SS-Totenkopfverbände (SS-TV), rendered (incorrectly) in English as Death's Head Units, was the SS organization responsible for administering the Nazi concentration camps for the Third Reich, among similar duties. While the Totenkopf (skull) was the universal cap badge of the SS, the SS-TV also wore the Death's Head insignia on the right collar when needed; to distinguish itself from other Nazi Schutzstaffel (SS) formations.
The SS-TV created originally in 1933 was an independent unit within the SS with its own ranks and command structure. It ran the camps throughout Germany and later, Nazi-occupied Europe. Camps in Germany included Dachau, Bergen-Belsen, and Buchenwald; camps elsewhere in Europe included Auschwitz- Birkenau in German occupied Poland and Mauthausen in Austria among the numerous other concentration camps, and death camps handled with the utmost of secrecy. The extermination camps' function was genocide; they included Treblinka, Bełżec, and Sobibór built specifically for Aktion Reinhard, as well as the original Chełmno extermination camp, and Majdanek which was fitted with mass killing facilities, along with Auschwitz. They were responsible for facilitating what the Nazis called the Final Solution, known since the war as the Holocaust; perpetrated by the SS within the command structure of the Reich Main Security Office subordinate to Heinrich Himmler, and the SS Economic and Administrative Main Office or WVHA.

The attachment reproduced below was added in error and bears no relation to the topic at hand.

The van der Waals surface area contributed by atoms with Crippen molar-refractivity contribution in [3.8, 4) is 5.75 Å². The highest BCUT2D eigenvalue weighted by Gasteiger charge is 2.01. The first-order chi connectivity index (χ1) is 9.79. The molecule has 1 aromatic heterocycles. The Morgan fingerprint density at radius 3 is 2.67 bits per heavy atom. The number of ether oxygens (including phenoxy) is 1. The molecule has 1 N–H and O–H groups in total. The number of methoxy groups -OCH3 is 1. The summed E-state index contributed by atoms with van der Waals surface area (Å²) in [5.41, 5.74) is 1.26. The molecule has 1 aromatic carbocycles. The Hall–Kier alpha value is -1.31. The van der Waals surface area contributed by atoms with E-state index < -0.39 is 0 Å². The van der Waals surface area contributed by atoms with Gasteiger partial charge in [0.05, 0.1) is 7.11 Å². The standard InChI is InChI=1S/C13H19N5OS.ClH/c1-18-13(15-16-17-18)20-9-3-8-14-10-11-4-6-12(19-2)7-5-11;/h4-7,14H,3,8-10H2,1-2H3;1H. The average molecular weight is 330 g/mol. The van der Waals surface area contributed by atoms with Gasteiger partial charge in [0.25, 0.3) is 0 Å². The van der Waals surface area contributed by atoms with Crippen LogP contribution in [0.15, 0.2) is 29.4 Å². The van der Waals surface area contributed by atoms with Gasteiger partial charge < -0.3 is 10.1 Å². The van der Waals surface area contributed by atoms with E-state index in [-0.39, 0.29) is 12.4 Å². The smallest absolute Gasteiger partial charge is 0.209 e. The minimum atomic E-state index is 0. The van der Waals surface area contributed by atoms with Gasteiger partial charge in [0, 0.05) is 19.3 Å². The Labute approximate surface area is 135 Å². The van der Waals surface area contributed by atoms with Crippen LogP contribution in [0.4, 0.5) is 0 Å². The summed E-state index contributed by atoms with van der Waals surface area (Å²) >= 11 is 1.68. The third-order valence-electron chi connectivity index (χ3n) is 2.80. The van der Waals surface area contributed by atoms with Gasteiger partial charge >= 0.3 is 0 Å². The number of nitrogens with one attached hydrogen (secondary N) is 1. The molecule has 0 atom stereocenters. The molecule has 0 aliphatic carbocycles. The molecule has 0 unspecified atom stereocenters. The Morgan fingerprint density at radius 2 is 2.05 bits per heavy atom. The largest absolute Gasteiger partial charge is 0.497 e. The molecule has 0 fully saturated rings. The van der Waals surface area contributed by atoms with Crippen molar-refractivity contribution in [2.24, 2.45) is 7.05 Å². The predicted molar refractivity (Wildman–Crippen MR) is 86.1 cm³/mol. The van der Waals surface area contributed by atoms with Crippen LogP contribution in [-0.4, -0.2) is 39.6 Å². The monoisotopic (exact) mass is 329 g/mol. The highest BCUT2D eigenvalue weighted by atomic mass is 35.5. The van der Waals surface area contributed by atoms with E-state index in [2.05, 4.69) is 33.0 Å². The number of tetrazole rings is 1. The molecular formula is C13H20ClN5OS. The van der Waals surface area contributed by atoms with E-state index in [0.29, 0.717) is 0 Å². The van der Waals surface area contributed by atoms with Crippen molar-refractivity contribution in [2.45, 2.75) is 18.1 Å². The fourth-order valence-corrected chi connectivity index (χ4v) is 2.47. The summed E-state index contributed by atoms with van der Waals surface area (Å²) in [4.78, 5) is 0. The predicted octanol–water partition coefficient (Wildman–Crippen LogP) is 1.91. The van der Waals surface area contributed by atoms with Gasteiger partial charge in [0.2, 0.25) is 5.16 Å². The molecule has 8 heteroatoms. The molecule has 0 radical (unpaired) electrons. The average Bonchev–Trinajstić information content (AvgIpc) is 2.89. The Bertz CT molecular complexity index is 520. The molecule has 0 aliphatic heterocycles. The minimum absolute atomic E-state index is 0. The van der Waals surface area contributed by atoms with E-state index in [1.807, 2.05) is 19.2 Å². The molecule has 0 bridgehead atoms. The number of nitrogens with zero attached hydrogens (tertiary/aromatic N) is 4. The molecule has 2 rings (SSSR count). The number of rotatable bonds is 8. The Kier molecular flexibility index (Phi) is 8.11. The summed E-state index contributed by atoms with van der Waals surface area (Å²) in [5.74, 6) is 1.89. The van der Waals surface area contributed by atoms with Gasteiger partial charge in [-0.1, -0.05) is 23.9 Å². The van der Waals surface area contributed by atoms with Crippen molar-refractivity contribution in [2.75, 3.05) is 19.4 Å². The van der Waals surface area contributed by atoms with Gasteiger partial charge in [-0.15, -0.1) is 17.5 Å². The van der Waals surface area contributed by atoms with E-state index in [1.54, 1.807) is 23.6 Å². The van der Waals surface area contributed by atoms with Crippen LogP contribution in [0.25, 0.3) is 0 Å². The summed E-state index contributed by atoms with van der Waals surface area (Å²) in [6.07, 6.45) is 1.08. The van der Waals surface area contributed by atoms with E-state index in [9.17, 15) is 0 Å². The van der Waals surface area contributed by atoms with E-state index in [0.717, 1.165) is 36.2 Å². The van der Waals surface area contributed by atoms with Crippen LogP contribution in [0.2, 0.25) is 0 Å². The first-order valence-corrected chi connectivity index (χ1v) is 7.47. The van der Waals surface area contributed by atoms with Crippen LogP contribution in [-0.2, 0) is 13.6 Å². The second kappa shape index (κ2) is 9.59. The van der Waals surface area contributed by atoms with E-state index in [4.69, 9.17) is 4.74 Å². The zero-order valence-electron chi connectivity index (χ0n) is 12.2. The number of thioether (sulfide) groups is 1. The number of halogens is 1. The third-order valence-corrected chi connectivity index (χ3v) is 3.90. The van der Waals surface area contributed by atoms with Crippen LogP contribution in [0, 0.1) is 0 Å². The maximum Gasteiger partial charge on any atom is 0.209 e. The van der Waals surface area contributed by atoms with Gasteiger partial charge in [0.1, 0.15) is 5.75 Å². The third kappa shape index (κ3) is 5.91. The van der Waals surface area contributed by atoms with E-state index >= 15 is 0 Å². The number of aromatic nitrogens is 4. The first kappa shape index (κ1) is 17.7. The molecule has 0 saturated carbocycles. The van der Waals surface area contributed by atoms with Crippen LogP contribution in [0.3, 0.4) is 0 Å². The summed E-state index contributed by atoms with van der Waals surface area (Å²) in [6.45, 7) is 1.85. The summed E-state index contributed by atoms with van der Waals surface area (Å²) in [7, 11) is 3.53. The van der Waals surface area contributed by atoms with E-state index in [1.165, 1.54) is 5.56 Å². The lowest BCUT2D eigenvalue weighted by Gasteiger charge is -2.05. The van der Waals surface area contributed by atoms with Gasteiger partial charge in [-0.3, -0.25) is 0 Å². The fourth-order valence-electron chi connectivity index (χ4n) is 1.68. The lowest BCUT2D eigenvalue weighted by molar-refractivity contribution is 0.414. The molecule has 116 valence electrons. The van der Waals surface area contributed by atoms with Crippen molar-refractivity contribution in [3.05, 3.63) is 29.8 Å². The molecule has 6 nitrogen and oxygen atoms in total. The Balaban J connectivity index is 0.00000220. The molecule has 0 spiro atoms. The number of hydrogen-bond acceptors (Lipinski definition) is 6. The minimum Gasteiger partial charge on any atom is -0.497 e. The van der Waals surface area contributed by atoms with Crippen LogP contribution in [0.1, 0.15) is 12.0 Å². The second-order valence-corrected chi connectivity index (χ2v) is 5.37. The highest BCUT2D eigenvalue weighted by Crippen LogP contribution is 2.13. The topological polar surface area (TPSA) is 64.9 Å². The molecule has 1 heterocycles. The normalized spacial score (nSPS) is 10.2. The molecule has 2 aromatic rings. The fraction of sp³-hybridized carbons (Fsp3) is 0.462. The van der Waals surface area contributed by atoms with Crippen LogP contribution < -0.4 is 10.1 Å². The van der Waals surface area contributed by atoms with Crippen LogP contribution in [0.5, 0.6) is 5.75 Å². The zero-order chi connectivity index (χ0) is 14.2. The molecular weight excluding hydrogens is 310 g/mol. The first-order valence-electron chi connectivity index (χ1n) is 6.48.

Also, at the outbreak of World War II one of the first combat units of the Waffen-SS, the SS Division Totenkopf, was formed from SS-TV personnel. It soon developed a reputation for brutality and fanaticism, participating in war crimes such as the Le Paradis massacre in 1940 during the Fall of France. On the Eastern Front the mass shootings of Polish and Soviet civilians in Operation Barbarossa was the work of special task forces known as SS-Einsatzgruppen, which were organized by Heinrich Himmler and Reinhard Heydrich.